Hara hachi bu is a Confucian adage that dates back 2500 years and instructs people to eat until they are 80% full. The Okinawans from Japan use this mantra before every meal, enabling them to be mindful of their food consumption. Elderly Okinawans have among the lowest mortality rates in the world from a multitude of chronic diseases of aging and as a result enjoy not only what may be the world’s longest life expectancy, but also the world’s longest health expectancy. Their longevity can be attributed to multiple environmental factors such as the quality of dietary intake, energy output, genetics, and their social structures. However, I want to emphasize the caloric restriction that is implied in the above mantra. It has been shown in numerous organisms ranging from yeast to mammals that calorie restriction without malnutrition by 30-40% typically delays diseases of aging and extends lifespan. We have known about the benefits of caloric restrictions for decades and even centuries (check out Luigi Cornaro from the 1400s and Clive McCay more recently). This might seem counterintuitive at first glance, but if viewed through an evolutionary prism, it makes perfect sense. As hunter gatherers, we were always at risk for enduring long and lean winters, and consequently have regulatory pathways that are primed for these environments. Exposure to stressors such as a cold environment or low energy states trigger a set of conserved pathways that optimize energy utilization and cellular survival.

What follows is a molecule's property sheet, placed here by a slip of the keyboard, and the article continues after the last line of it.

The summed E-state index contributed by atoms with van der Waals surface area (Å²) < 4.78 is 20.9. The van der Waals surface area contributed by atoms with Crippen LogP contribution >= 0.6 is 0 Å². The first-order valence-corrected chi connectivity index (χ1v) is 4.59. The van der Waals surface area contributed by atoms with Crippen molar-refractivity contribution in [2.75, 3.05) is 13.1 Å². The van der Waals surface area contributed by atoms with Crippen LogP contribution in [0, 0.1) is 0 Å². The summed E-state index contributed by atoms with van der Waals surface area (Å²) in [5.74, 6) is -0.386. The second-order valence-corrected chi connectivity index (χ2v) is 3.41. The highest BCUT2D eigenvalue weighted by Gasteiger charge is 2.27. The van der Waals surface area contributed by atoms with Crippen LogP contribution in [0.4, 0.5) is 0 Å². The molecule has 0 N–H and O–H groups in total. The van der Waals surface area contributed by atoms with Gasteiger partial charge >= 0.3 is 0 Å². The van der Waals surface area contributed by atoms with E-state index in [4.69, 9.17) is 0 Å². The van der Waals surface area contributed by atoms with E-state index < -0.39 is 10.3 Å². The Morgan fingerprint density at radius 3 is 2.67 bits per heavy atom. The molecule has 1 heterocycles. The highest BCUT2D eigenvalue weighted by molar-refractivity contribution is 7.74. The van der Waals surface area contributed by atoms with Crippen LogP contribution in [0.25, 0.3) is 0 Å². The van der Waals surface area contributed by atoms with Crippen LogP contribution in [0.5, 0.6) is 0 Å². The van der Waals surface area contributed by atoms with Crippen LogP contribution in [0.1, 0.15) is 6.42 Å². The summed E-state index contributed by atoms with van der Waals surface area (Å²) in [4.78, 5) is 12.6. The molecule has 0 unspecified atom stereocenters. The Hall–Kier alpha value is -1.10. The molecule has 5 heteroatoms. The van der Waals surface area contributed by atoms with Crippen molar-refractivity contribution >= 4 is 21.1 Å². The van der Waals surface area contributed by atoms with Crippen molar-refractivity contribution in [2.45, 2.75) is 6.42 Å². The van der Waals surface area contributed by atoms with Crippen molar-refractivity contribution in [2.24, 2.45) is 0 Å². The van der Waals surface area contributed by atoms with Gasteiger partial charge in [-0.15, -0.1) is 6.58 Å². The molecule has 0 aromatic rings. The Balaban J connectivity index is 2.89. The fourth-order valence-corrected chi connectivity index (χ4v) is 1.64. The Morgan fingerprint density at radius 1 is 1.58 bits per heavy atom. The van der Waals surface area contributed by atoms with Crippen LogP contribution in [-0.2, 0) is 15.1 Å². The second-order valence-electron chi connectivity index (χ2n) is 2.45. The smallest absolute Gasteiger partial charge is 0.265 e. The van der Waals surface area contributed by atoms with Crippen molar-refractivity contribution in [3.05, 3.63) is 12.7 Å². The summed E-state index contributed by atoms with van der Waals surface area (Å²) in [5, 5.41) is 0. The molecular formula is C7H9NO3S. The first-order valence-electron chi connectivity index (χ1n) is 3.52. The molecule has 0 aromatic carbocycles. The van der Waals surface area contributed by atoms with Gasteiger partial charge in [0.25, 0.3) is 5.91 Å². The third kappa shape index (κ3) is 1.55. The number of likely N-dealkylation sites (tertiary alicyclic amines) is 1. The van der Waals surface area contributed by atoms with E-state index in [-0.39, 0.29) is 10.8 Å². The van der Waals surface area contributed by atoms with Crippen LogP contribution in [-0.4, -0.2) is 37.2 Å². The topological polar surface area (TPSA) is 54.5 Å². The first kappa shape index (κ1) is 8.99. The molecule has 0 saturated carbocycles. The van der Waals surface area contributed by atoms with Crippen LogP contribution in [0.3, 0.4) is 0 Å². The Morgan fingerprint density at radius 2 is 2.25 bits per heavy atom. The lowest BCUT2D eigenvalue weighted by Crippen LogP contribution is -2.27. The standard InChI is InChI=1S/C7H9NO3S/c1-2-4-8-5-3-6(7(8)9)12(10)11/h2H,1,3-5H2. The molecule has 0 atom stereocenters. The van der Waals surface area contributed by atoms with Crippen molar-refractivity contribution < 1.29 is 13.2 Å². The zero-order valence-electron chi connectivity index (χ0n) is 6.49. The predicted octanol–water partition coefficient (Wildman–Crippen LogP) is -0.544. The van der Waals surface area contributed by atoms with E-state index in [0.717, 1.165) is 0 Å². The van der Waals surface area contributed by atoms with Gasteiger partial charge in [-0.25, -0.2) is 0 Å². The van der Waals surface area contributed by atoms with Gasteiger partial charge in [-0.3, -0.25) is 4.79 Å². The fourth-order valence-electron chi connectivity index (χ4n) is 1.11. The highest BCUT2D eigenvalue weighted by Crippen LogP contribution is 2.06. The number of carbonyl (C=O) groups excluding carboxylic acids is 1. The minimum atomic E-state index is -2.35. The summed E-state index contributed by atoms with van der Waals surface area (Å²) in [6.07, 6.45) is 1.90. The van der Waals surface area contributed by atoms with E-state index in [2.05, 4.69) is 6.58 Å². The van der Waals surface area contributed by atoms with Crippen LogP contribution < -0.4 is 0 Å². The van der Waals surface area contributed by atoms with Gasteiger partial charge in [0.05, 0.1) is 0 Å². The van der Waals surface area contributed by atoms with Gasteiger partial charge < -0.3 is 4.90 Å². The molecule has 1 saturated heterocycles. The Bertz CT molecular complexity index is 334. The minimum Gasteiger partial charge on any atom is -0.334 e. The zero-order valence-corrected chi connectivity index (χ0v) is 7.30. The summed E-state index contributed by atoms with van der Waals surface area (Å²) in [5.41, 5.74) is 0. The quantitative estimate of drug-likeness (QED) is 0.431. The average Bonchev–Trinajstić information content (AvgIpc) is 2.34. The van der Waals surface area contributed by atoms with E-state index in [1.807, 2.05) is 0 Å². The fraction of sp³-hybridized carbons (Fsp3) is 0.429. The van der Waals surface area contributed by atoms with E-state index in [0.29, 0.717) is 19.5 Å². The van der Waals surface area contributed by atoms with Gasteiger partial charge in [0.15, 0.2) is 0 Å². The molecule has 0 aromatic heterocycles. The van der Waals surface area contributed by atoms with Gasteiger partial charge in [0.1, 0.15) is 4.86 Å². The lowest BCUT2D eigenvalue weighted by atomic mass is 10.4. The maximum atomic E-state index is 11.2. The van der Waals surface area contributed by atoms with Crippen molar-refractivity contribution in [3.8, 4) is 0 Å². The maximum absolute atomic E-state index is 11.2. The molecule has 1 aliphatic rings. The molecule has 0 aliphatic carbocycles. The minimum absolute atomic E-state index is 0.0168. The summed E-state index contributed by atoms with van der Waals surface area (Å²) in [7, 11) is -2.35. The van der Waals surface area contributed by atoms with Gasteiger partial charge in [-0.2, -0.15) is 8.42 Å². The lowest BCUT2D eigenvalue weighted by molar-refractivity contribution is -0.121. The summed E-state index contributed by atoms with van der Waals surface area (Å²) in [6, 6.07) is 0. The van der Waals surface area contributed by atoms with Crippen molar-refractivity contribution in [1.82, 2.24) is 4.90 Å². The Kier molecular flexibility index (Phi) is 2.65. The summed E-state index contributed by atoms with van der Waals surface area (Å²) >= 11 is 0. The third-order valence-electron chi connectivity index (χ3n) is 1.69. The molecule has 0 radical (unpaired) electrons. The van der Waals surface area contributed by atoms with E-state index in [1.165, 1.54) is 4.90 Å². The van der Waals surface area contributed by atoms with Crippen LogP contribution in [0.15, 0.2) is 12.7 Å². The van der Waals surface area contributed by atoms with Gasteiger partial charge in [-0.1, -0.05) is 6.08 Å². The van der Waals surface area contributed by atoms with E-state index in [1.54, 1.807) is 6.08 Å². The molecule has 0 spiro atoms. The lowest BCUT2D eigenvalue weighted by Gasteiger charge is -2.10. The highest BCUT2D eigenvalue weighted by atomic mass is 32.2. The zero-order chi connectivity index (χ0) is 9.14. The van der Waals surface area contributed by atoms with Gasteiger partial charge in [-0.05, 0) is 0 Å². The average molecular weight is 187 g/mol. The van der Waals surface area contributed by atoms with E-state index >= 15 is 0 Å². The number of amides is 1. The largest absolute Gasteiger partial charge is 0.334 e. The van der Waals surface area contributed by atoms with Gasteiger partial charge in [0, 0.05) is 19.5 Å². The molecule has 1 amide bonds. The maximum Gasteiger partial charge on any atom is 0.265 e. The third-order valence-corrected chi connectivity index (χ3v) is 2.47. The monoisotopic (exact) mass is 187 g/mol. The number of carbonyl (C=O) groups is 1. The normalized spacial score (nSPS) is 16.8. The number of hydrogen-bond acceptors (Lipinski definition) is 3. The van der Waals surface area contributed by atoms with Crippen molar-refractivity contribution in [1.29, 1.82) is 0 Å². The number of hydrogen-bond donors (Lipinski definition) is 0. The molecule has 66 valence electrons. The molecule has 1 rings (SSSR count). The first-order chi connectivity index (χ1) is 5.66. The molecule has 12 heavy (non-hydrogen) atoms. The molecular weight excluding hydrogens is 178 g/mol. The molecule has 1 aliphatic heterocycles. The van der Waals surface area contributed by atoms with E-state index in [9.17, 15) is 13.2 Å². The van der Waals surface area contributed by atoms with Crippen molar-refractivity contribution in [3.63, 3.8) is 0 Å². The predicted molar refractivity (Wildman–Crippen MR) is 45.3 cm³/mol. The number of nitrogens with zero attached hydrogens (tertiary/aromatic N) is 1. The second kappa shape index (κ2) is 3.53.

The sirtuin class of genes is one such candidate, which acts as the master metabolic regulatory switch. These genes are conserved evolutionarily, and therefore are present in organisms ranging from yeast to human. Consequently, they must play an essential role for organism survival as key evolutionary mechanisms are often conserved and replicated. Sirtuins have been shown to regulate important biological processes ranging from critical aspects of glucose homeostasis including insulin sensitivity, and gluconeogenesis to neuronal survival and anti-inflammatory processes. Thus, overexpression of these genes can lead to beneficial life extending effects. Stressors such as calorie restriction and exposure to cool environments both trigger expression of these pathways. Interestingly, increased polyphenol concentration in a diet can also stimulate sirtuin gene expression. It has been hypothesized that increasing concentrations of polyphenol (plant based diet) signaled an impending decrease in high density energy sources (meat) and therefore, activated a favorable stress response mediated via these genes. Therefore, it might not be macronutrient (carbohydrate vs fat) constitution nor the purported antioxidant properties of a plant based diet that confers its advantage but the micronutrient concentration that influence sirtuin gene expression.
In summary, disease and aging, largely comes down to a matter of energetics. We now live in a world filled with excesses – warmth, calories – and these excesses are most likely the root cause of our chronic disease burden. A recent article in Journal of the American Medical Association study showed “US baby boomers have higher rates of chronic disease, more disability, and lower self-rated health than members of the previous generation at the same age.” By some estimates, overall US life expectancy might actually drop over the next two decades. Until we can utilize the advances in bioinformatics to engineer more precise hacks to target selective gene expression we will have to design culturally accepted societal systems that exogenously decrease this energy imbalance. Ideas such as calorie restriction via programs of intermittent fasting, non-shivering thermogenesis (by turning down the thermostat in public places), a societal focus on consuming diversely sourced plants versus calorically dense meats via campaigns such as “meatless Monday,” and building activity into our daily life will all go a long way in staving off the effects of chronic diseases.